The Food and Drug Administration has approved numerous medications in the treatment and management of MS symptoms. Injectable medications include interferon beta-1a, interferon beta-1b, glatiramer acetate, and peginterferon beta-1a. Oral medications include teriflunomide, fingolimod, cladribine, siponimod, dimethyl fumarate, and diroximel fumarate. Infused drugs also include alemtuzumab, mitoxantrone, ocrelizumab, and natalizumab. There are even more medications that are designed to manage relapses as well as symptoms, particularly for mental and emotional health.
Diet & Lifestyle
For people with MS, there is no specific diet that can prevent or cure the disease. Patients need to carefully consult with their physicians before taking on any special kind of diet that could cause harm. Typically, people with MS need a balanced, low fat, and high-fiber diet. They should avoid processed food and look for natural alternatives similar to a Mediterranean diet. Alcohol also should be limited as much as possible. Some research suggests that people with MS may benefit from omega-3s and should eat food like fish and nut-based fat like olive oil, avocado oil, and almond butter.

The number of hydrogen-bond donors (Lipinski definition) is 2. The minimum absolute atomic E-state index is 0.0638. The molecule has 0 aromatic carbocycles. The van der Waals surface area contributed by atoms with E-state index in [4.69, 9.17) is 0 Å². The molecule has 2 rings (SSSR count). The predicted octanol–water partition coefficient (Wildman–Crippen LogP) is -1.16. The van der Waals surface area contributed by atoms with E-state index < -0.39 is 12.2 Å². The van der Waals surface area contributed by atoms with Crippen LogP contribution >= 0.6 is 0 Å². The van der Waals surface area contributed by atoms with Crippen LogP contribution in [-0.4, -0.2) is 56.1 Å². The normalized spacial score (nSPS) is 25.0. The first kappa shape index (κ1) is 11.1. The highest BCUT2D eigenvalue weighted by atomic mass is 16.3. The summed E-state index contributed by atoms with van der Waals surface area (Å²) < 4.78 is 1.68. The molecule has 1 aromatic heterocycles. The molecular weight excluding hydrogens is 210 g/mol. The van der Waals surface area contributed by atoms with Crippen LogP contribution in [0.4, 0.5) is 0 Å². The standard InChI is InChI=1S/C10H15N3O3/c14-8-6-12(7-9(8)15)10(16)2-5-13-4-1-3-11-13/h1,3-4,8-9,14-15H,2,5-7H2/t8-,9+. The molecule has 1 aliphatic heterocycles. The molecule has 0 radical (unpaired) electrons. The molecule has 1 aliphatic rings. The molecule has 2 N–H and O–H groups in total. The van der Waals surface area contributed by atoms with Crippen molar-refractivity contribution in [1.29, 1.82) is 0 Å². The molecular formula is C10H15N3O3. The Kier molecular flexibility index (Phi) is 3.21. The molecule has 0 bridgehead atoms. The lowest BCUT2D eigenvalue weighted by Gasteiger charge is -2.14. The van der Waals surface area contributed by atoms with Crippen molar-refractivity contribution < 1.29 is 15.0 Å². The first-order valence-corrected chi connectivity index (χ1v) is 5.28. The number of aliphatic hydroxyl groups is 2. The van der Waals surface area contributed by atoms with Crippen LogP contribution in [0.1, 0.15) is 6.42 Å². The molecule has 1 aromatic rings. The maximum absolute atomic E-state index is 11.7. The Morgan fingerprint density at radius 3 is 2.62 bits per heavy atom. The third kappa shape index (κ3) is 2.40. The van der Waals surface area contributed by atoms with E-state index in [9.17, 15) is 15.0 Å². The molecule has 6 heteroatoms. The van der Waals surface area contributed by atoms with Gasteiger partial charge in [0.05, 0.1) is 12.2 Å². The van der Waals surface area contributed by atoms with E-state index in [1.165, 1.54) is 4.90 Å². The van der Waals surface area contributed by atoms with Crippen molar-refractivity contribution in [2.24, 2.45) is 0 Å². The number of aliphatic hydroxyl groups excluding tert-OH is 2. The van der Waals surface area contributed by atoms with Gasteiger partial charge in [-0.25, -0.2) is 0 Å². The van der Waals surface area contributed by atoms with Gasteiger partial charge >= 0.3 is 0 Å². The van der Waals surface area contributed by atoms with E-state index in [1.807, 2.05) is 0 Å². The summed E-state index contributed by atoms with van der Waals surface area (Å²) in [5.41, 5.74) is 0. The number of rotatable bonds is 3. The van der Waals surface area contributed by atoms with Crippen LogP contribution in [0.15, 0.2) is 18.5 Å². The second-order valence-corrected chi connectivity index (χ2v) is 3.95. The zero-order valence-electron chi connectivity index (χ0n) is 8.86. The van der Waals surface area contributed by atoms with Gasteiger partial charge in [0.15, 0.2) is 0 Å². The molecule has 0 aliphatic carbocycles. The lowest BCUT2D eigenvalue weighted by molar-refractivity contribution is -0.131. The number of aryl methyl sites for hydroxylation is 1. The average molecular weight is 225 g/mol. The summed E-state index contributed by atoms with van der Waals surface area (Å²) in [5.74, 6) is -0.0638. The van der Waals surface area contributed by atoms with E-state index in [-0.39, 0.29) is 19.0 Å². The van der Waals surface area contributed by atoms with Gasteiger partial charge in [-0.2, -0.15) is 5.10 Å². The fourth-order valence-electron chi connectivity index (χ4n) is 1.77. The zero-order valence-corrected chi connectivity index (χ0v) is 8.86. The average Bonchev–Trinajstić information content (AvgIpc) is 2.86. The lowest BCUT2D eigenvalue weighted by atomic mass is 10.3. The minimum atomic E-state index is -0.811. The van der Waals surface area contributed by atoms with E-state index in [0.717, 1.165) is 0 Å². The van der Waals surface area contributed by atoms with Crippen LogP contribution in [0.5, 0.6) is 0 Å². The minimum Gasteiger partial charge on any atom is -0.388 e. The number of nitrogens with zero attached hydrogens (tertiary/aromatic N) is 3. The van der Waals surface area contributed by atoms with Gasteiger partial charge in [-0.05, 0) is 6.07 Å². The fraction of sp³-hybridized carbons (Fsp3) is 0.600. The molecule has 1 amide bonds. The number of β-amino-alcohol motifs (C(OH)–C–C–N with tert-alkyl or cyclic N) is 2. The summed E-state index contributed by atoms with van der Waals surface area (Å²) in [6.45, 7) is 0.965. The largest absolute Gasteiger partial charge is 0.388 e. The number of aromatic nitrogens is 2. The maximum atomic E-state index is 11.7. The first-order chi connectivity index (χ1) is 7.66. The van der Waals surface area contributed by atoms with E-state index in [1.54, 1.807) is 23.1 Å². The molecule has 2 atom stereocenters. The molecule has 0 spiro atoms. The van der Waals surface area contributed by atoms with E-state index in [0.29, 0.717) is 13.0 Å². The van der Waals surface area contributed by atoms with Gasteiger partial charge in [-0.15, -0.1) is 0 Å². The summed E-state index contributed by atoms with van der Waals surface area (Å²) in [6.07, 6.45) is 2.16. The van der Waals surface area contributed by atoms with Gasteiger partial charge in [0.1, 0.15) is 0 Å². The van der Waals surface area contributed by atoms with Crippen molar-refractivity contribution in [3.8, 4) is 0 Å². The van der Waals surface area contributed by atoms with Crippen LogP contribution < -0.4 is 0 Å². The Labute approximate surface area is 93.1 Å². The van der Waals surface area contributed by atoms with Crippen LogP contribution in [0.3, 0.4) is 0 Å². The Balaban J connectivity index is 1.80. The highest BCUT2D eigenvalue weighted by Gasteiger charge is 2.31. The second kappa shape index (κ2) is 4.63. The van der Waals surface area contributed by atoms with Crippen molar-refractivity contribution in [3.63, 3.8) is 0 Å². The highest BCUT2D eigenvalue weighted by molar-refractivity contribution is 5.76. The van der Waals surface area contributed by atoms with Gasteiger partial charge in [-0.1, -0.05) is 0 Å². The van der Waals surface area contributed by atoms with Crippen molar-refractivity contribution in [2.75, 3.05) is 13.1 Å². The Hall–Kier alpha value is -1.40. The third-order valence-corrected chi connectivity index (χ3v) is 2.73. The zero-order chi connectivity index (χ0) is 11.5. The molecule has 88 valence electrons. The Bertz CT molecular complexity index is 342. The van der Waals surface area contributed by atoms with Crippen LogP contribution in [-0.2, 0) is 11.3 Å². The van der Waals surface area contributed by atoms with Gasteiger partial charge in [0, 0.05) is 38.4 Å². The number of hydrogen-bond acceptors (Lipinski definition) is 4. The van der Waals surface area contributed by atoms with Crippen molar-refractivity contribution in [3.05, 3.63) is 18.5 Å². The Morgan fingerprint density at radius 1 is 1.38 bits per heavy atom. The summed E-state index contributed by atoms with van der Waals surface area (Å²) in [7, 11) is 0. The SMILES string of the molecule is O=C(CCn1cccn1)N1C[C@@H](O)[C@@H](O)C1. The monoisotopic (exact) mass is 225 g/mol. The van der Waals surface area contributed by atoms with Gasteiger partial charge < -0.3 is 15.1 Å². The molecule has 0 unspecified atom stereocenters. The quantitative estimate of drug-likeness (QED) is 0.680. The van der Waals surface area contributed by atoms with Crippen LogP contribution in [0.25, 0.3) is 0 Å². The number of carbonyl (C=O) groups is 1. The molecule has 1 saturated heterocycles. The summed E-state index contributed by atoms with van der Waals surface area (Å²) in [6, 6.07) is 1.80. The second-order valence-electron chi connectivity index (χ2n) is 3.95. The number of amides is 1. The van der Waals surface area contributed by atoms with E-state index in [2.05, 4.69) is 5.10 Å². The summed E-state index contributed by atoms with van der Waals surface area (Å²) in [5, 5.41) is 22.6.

Therapy and Procedures
Managing MS includings managing relapses or inflammation that damages myelin. Apart from medication, they can turn to rehabilitation to maintain their body and motor functions. Physical therapy is vital for patients as physical strength can promote independence and improve safety. It also prevents major complications such as muscle weakness from lack of mobility, contractures from spasticity, and deconditioning of muscles.
Occupational therapy is another method to help people with MS to maintain their energy. Through the use of adaptive tools and devices, everyday tasks can become more straightforward and more comfortable to do.
Speech-language pathology and cognitive rehabilitation can also significantly improve quality of life. Safe swallowing and overall health are taken into consideration here, with a careful study of the individual’s problems with thinking, memory, reasoning, and concentration.